Falling Off the Cliff Means Sky-High Taxes for Most

The new report estimates that all in all, 9 in 10 Americans would see their taxes go up if we go over the fiscal cliff.

9 in 10: Americans projected to pay higher taxes post-fiscal cliff

The U.S. elections are over and we are reminded that they come against the backdrop of expiring tax cuts and potential spending reductions, also known as the fiscal cliff. If Congress does not act by January and we go over the fiscal cliff, taxes will increase for the 160 million Americans on payrolls, according to a recent report by the Tax Policy Center. The average household could pay $3,500 more in federal taxes, while the average household in the top 1% could pay $120,000 more. The federal tax rate for households in the top one-percent will climb 7% while households in the bottom income quintile will experience a  .7% increase; demonstrating that although the wealthy American population might be most significantly affected by this tax increase, underprivileged Americans will certainly still feel the impact on their wallets. The new report estimates that all in all, 9 in 10 Americans would see their taxes go up if we go over the fiscal cliff. Investors should view this as yet another reason to invest their cash, so that it has the ability to grow over time rather than be diminished by possibly sky-high tax rates.

Sources: BlackRock; Tax Policy Center; The New York Times: "The Tax Side of the
Fiscal Cliff," 10/1/2012


Prepared by BlackRock

Delivered courtesy Joel W. Grams, CRPC®, CLTC,

Registered Representative, Financial Planner, 212 Capital Group

38 Main Street Suite 360, Westlake Ohio 44145

(440) 835-4501 Ext 17, jgrams@212capitalgroup.com

The foregoing discussion is general in nature and not intended as specific advice.
New England Financial nor its representatives are engaged in rendering tax,
accounting or legal advice. A qualified professional should be consulted regarding the effect of such considerations on the matters covered in this publication.

For information on New England Financial insurance or other financial products and services, please contact Joel W. Grams, CRPC®, CLTC, Registered Representative, Financial Planner with /New England  Financial 38 Main Street Suite 360, Westlake, OH 44145, at (440) 835-4501 ext. 17, jgrams@212capitalgroup.com


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lyn November 12, 2012 at 10:26 PM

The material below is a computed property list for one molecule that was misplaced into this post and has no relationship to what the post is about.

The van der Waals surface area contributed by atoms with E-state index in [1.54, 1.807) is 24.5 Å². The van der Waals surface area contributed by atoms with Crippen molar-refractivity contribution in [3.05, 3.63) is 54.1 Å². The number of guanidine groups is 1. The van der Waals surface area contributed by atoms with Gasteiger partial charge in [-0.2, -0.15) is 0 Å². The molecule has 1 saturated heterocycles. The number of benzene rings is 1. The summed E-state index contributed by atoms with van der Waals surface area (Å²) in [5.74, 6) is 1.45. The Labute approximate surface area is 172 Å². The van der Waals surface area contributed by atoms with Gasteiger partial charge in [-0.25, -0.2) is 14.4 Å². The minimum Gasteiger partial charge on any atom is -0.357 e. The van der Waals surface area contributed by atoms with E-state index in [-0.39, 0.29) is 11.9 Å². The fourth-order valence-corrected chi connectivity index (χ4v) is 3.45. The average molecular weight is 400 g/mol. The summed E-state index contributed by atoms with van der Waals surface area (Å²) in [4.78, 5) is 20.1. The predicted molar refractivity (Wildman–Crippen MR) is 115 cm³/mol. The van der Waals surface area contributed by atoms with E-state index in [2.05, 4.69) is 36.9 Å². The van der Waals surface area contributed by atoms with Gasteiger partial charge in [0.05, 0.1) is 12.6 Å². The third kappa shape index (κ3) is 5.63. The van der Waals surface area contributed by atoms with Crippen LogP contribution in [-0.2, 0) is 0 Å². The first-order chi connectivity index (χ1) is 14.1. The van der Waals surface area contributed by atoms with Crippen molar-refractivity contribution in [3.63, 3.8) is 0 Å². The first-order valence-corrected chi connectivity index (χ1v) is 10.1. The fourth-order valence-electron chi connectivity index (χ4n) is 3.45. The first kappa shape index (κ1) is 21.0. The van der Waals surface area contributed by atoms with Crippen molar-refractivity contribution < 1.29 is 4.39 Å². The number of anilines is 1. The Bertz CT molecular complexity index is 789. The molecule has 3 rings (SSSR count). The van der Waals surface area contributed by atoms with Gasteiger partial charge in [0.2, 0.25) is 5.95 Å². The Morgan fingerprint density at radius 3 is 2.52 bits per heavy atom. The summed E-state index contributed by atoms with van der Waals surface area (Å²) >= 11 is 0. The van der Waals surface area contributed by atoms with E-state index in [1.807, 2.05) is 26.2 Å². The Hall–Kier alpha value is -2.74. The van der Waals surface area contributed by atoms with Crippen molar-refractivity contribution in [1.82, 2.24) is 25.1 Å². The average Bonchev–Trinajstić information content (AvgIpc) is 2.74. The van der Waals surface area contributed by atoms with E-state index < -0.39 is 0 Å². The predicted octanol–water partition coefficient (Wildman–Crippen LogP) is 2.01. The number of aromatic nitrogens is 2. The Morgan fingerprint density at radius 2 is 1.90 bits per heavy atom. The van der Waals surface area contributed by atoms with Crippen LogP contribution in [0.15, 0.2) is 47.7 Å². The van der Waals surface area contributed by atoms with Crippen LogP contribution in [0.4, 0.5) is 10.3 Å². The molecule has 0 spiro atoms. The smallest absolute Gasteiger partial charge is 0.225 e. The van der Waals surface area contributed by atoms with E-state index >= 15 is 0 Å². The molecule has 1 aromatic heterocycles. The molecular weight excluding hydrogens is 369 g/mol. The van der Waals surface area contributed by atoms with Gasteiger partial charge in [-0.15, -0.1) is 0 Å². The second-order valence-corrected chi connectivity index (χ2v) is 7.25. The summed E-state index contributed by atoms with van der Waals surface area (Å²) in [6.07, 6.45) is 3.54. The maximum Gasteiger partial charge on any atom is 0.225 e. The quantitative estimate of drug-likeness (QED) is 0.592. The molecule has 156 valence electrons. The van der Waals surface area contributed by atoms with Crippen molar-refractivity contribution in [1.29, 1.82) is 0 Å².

Dinner! Later Murphy!
Murphy-Solon November 12, 2012 at 10:28 PM
Sure we could have dinner later. Oh, you meant dinner.............later Murphy o.k.
lyn November 13, 2012 at 06:50 PM
To just add to yesterday's comment while I have a minute... AND, its not just the poor who gets these credits. I don't think people realize just how much the government gives back to those they now determine to be needy. There's all kinds of credits - child tax credit (up to $3000), earned income tax credit (up to $5891),... As we have said, it is redistribution - for people to get these credits, actual money back, other people have to be paying more in taxes. This info below is from the IRS site.
lyn November 13, 2012 at 06:52 PM
Preview of 2012 Tax Year Earned Income and adjusted gross income (AGI) must each be less than: $45,060 ($50,270 married filing jointly) with three or more qualifying children $41,952 ($47,162 married filing jointly) with two qualifying children $36,920 ($42,130 married filing jointly) with one qualifying child $13,980 ($19,190 married filing jointly) with no qualifying children Tax Year 2012 maximum credit: $5,891 with three or more qualifying children $5,236 with two qualifying children $3,169 with one qualifying child $475 with no qualifying children
lyn November 13, 2012 at 06:56 PM
I have no problem with an exemption for each child, but this continual additional passing out of monies to people because they have kids or are at a certain income level is just not right. Don't take my income taxes and give them to other people - especially if they owe no taxes to begin with. This is just another form of welfare.


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